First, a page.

You could talk to a butcher and see what they can get in for you as well. They probably have access to them but without the demand they won't bother having them in store.
    I used to work in a butcher shop and to buy rabbit is really expensive. We used to charge around $18 per rabbit. It was a waste of money in my opinion. The only people that ever brought them was medievel re-enactors.

  7. #17
    Join Date
    Nov 2009
    Location
    WA
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    Mmm I think I'm going to cause trouble ere.. My OH shots wild rabbits for Boss. OH skins them and gets the bullet out if it hasn't gone straight thru.
    Maybe they should cull some of the wild rabbits for dog food like they do with roos.

  8. #18

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    I have information on CSIRO website on meat farming rabbits, I still haven't found any actual applicable written laws though.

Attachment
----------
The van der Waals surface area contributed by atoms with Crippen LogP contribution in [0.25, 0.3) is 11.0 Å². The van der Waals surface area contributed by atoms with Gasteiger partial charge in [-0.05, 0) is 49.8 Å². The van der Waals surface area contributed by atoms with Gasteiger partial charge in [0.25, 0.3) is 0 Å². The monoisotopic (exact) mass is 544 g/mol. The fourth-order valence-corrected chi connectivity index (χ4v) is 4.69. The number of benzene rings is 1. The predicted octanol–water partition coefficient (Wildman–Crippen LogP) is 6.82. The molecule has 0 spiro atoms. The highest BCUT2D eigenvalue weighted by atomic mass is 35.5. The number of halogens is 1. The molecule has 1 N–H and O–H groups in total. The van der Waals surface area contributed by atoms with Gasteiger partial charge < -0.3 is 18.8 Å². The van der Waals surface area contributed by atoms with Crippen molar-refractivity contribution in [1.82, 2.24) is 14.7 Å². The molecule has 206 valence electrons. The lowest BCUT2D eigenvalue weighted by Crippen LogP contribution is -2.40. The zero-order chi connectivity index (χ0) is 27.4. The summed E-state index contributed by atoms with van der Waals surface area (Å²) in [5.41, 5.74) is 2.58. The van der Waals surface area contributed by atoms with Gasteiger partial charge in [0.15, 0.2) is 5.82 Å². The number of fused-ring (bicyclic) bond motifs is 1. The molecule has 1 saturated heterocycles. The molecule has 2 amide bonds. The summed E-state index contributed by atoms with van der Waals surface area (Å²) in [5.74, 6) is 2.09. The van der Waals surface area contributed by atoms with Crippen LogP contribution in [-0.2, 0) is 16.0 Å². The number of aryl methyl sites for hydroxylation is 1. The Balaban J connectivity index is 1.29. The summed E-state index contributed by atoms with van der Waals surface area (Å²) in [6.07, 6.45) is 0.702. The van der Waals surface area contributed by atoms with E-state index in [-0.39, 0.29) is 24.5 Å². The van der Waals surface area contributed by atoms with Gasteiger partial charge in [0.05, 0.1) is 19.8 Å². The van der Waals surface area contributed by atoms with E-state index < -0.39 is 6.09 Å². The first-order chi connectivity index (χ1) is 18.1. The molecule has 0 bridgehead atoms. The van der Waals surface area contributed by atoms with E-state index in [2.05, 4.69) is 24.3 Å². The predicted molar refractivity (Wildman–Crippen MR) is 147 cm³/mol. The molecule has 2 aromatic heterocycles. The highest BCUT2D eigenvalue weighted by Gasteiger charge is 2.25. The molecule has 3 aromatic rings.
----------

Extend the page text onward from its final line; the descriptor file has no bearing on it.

There is a lady in the UK that breeds rabbit for meat, she pops them in the back of the neck with a pellet gun, how would that be painwise compared to the gassing?

    I was only joking about the popping it in the backyard, I have a weird sense of humour, so I apologise for that.

    The other ways most people seem to do it is turning them upside down and whacking them over the head (I don't think I could do that though) and one other way I have forgotten about at the moment.

    I have seen some of the appalling conditions for commercial farmed rabbit places in Aus, at least ours would be brought up with love.